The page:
Tuesday 22 May 2018

Trust, Truth and Scholarly Publishing: The reproducibility opportunity


Date and Time

22 May 2018, Online at 10:00-11:00 EDT (New York), 15:00-16:00 BST (UK), 16:00-17:00 CEST (Central Europe)

*Please note: if you are unable to join the webinar(s), you may register and receive a recording for viewing at a time to suit you.

Twitter #trusttruthpub


Truth can sometimes be taken for granted in academic research: the use of a scientific framework to test a concept, followed by publication of the results in a peer-reviewed article, mean the output is often assumed to be right without further verification. But when attempts are made to replicate a study, it can be difficult to attain the same results and, when stories of research being irreproducible reach the general public, confidence in scientific rigour can be undermined. So, what can be done to combat irreproducibility? This webinar will outline the challenges and look at what can be done to address them, including new ways to support transparent research and replication studies.

This is the second in the series of the Trust, Truth and Scholarly Publishing webinars. Others in the series are Publishing without Perishing on 26 April and Public engagement with scholarly research on 27 June.  Member discount available for booking all three!


Rachel Tsui, PhD;  Science Exchange;  Strategic Account Director 
Any researcher will be able to share their frustrations and difficulties in reproducing studies that other people have conducted. Because therapeutic drug development often starts with findings in primary literature, the cost of irreproducible findings is very high for many of these drugs that fail at various points in their development life cycle. Science Exchange has been involved in many reproducibility projects, including the Reproducibility Project: Cancer Biology and the PCF Movember Foundation Reproducibility. Our initial results show that by using the Science Exchange network, there is a mechanism for researchers to conduct replication studies efficiently and that these reproducibility projects will be able to offer insights into the time and cost of conducting replication studies.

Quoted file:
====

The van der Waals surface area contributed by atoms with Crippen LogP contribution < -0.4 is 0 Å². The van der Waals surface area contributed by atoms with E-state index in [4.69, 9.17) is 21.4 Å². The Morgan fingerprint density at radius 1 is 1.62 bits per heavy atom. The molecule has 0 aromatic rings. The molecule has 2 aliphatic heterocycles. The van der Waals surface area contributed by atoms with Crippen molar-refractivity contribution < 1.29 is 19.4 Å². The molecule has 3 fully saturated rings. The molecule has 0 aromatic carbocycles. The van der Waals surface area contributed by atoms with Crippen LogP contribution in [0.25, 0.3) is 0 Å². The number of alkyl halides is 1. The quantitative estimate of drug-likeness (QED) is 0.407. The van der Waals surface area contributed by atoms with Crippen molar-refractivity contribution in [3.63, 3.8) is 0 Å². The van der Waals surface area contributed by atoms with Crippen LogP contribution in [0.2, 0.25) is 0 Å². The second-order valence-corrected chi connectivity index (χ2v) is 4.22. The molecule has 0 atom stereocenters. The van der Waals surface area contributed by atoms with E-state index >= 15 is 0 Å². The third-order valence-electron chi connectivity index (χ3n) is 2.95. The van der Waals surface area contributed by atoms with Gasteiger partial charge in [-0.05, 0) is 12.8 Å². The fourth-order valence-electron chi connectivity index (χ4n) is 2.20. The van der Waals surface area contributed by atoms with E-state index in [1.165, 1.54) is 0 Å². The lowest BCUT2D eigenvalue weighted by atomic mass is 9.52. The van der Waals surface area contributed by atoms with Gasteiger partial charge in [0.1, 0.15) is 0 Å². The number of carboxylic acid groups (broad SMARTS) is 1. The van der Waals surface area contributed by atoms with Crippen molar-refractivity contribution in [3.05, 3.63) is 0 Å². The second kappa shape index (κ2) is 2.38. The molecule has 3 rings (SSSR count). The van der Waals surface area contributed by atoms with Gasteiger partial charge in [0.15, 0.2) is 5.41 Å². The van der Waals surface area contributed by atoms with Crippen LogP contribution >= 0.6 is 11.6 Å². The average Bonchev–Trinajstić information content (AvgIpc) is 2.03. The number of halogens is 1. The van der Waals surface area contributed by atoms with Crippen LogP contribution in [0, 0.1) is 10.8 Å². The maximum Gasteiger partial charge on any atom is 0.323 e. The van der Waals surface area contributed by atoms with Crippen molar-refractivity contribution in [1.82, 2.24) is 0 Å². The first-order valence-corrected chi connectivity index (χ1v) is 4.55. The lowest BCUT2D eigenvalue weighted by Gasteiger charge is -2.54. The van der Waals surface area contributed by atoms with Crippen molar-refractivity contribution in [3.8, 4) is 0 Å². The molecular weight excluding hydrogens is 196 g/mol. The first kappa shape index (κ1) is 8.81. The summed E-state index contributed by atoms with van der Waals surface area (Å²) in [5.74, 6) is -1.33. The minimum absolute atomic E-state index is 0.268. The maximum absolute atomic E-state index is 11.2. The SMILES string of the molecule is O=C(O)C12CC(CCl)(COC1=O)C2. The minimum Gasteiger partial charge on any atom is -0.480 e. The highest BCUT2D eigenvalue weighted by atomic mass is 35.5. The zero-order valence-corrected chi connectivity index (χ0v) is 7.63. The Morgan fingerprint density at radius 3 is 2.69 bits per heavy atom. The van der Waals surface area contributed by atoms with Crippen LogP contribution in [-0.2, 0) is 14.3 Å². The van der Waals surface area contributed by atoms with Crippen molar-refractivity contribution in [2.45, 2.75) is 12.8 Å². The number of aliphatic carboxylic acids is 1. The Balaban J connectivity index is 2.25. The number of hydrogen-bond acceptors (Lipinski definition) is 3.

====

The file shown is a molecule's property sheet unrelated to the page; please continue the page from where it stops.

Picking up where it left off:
Chris Chambers, Professor of Cognitive Neuroscience, Cardiff University
An Introduction to the Registered Reports article type in which submissions are peer reviewed and accepted for publication before results are known

Who should attend

Those interested in research integrity including Publishers and other editorial staff; policy makers.

Chair and Speakers

Chair: Catriona Fennell, Director of Publishing Services, Elsevier
Catriona Fennell pictureFollowing graduation from the National University of Galway, Ireland, Catriona joined Elsevier as a Journal Manager in 1999. She later had the opportunity to learn about the intricacies of peer review while supporting and training hundreds of editors during the introduction of Elsevier Editorial System (EES). Since then, she has worked in various management roles in STM Journals Publishing, and as Director of Publishing Services, she is now responsible for its publishing integrity and reproducibility programs.

Rachel Tsui, PhD, Strategic Account Director, Science Exchange 
Rachel Tsui PictureRachel is passionate about making scientific research more accessible and efficient. She has 8+ years in research experience, with a Ph.D. in Biochemistry from UC San Diego, focusing on both signal transduction and computational biochemistry, and a BA in Chemistry from Boston University. Currently Rachel collaborates with procurement and R&D leadership to optimize research outsourcing through Science Exchange. Before Science Exchange, Rachel worked as a sales and marketing consultant in the pharmaceutical and healthcare space for ZS Associates, with a focus on marketing strategy for pipeline and launched oncology drugs. While not at work, Rachel enjoys running marathons and traveling. 

Chris Chambers, Professor of Cognitive Neuroscience, Cardiff University
Chris Chambers PictureChris is a professor of cognitive neuroscience at Cardiff University, chair of the Registered Reports committee at the Center for Open Science and editor for Registered Reports at Cortex, European Journal of Neuroscience, Royal Society Open Science, Collabra: Psychology, and BMJ Open Science. His academic interests include the cognitive neuroscience of self control, the promotion of open science initiatives to improve transparency and reproducibility of research, and ways to foster better communication of science in the media and in evidence-based public policy. He is also a member of the Guardian Science blog network where he contributes to the psychology blog, Headquarters.

Registration and booking

Member Offer! Book all three and you will get the 3rd half price. See overview of all three. 
ALPSP Members    £60 + VAT per person, per webinar
Non-Member         £100 + VAT per person, per webinar

For all enquiries please contact: Melissa Marshall
E: or T: +44 (0)1622 871035



Upcoming Dates for this event

  • Tue 22 May 2018
  • Tue 22 May 2018
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